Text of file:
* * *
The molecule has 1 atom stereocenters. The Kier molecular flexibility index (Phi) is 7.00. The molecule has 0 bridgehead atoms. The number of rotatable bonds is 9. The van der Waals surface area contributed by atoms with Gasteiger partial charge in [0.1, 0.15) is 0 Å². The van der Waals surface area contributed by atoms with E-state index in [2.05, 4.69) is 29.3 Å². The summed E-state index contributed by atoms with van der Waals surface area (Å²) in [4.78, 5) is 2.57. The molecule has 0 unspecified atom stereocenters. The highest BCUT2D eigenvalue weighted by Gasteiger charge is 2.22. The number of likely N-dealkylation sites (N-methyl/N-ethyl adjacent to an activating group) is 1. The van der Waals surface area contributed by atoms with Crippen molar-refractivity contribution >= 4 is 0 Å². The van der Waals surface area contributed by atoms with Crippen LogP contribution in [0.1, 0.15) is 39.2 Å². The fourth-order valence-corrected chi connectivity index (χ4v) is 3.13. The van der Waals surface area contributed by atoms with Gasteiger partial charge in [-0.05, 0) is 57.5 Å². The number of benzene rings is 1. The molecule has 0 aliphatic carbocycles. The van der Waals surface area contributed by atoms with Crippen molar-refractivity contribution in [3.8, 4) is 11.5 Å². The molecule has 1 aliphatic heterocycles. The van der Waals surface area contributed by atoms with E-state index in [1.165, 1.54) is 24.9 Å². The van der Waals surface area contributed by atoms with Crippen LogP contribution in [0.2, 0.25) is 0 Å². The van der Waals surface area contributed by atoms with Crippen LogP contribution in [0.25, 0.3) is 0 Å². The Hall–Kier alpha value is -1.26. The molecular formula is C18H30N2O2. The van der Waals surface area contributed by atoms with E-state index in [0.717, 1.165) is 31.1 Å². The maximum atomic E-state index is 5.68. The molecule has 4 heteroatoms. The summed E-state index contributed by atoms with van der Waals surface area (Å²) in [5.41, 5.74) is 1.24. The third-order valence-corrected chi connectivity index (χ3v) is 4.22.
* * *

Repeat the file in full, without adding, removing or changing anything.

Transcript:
The molecule has 1 atom stereocenters. The Kier molecular flexibility index (Phi) is 7.00. The molecule has 0 bridgehead atoms. The number of rotatable bonds is 9. The van der Waals surface area contributed by atoms with Gasteiger partial charge in [0.1, 0.15) is 0 Å². The van der Waals surface area contributed by atoms with E-state index in [2.05, 4.69) is 29.3 Å². The summed E-state index contributed by atoms with van der Waals surface area (Å²) in [4.78, 5) is 2.57. The molecule has 0 unspecified atom stereocenters. The highest BCUT2D eigenvalue weighted by Gasteiger charge is 2.22. The number of likely N-dealkylation sites (N-methyl/N-ethyl adjacent to an activating group) is 1. The van der Waals surface area contributed by atoms with Crippen molar-refractivity contribution >= 4 is 0 Å². The van der Waals surface area contributed by atoms with Crippen LogP contribution in [0.1, 0.15) is 39.2 Å². The fourth-order valence-corrected chi connectivity index (χ4v) is 3.13. The van der Waals surface area contributed by atoms with Gasteiger partial charge in [-0.05, 0) is 57.5 Å². The number of benzene rings is 1. The molecule has 0 aliphatic carbocycles. The van der Waals surface area contributed by atoms with Crippen molar-refractivity contribution in [3.8, 4) is 11.5 Å². The molecule has 1 aliphatic heterocycles. The van der Waals surface area contributed by atoms with E-state index in [1.165, 1.54) is 24.9 Å². The van der Waals surface area contributed by atoms with Crippen LogP contribution in [0.2, 0.25) is 0 Å². The van der Waals surface area contributed by atoms with Crippen LogP contribution in [0.25, 0.3) is 0 Å². The Hall–Kier alpha value is -1.26. The molecular formula is C18H30N2O2. The van der Waals surface area contributed by atoms with E-state index in [0.717, 1.165) is 31.1 Å². The maximum atomic E-state index is 5.68. The molecule has 4 heteroatoms. The summed E-state index contributed by atoms with van der Waals surface area (Å²) in [5.41, 5.74) is 1.24. The third-order valence-corrected chi connectivity index (χ3v) is 4.22.